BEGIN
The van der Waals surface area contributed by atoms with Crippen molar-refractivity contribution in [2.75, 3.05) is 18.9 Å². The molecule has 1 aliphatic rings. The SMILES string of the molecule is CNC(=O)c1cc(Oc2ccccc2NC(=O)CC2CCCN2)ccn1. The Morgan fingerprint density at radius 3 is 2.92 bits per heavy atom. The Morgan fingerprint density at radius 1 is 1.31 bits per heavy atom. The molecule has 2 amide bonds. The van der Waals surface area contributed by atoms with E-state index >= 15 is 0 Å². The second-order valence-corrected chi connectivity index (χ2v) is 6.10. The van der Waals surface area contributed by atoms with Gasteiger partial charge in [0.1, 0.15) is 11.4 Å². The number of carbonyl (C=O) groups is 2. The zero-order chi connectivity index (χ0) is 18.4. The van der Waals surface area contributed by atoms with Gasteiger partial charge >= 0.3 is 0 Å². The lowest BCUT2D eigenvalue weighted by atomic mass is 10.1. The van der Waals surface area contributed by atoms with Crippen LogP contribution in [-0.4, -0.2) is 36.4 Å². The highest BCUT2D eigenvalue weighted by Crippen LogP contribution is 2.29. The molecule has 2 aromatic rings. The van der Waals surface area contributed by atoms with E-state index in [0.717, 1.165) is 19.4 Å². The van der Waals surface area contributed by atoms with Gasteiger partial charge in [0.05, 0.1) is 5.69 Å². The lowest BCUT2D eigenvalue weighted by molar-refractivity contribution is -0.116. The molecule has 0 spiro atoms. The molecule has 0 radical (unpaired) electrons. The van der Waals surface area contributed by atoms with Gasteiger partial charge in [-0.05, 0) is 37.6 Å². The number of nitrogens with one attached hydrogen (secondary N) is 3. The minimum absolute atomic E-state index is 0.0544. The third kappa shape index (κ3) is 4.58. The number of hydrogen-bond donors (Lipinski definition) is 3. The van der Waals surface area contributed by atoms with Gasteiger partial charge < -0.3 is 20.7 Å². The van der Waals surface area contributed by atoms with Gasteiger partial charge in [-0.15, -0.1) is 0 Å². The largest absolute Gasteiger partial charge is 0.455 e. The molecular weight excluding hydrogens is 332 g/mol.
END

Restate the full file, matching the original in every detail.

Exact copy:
The van der Waals surface area contributed by atoms with Crippen molar-refractivity contribution in [2.75, 3.05) is 18.9 Å². The molecule has 1 aliphatic rings. The SMILES string of the molecule is CNC(=O)c1cc(Oc2ccccc2NC(=O)CC2CCCN2)ccn1. The Morgan fingerprint density at radius 3 is 2.92 bits per heavy atom. The Morgan fingerprint density at radius 1 is 1.31 bits per heavy atom. The molecule has 2 amide bonds. The van der Waals surface area contributed by atoms with E-state index >= 15 is 0 Å². The second-order valence-corrected chi connectivity index (χ2v) is 6.10. The van der Waals surface area contributed by atoms with Gasteiger partial charge in [0.1, 0.15) is 11.4 Å². The number of carbonyl (C=O) groups is 2. The zero-order chi connectivity index (χ0) is 18.4. The van der Waals surface area contributed by atoms with Gasteiger partial charge >= 0.3 is 0 Å². The lowest BCUT2D eigenvalue weighted by atomic mass is 10.1. The van der Waals surface area contributed by atoms with Crippen LogP contribution in [-0.4, -0.2) is 36.4 Å². The highest BCUT2D eigenvalue weighted by Crippen LogP contribution is 2.29. The molecule has 2 aromatic rings. The van der Waals surface area contributed by atoms with E-state index in [0.717, 1.165) is 19.4 Å². The van der Waals surface area contributed by atoms with Gasteiger partial charge in [0.05, 0.1) is 5.69 Å². The lowest BCUT2D eigenvalue weighted by molar-refractivity contribution is -0.116. The molecule has 0 spiro atoms. The molecule has 0 radical (unpaired) electrons. The van der Waals surface area contributed by atoms with Gasteiger partial charge in [-0.05, 0) is 37.6 Å². The number of nitrogens with one attached hydrogen (secondary N) is 3. The minimum absolute atomic E-state index is 0.0544. The third kappa shape index (κ3) is 4.58. The number of hydrogen-bond donors (Lipinski definition) is 3. The van der Waals surface area contributed by atoms with Gasteiger partial charge < -0.3 is 20.7 Å². The van der Waals surface area contributed by atoms with Gasteiger partial charge in [-0.15, -0.1) is 0 Å². The largest absolute Gasteiger partial charge is 0.455 e. The molecular weight excluding hydrogens is 332 g/mol.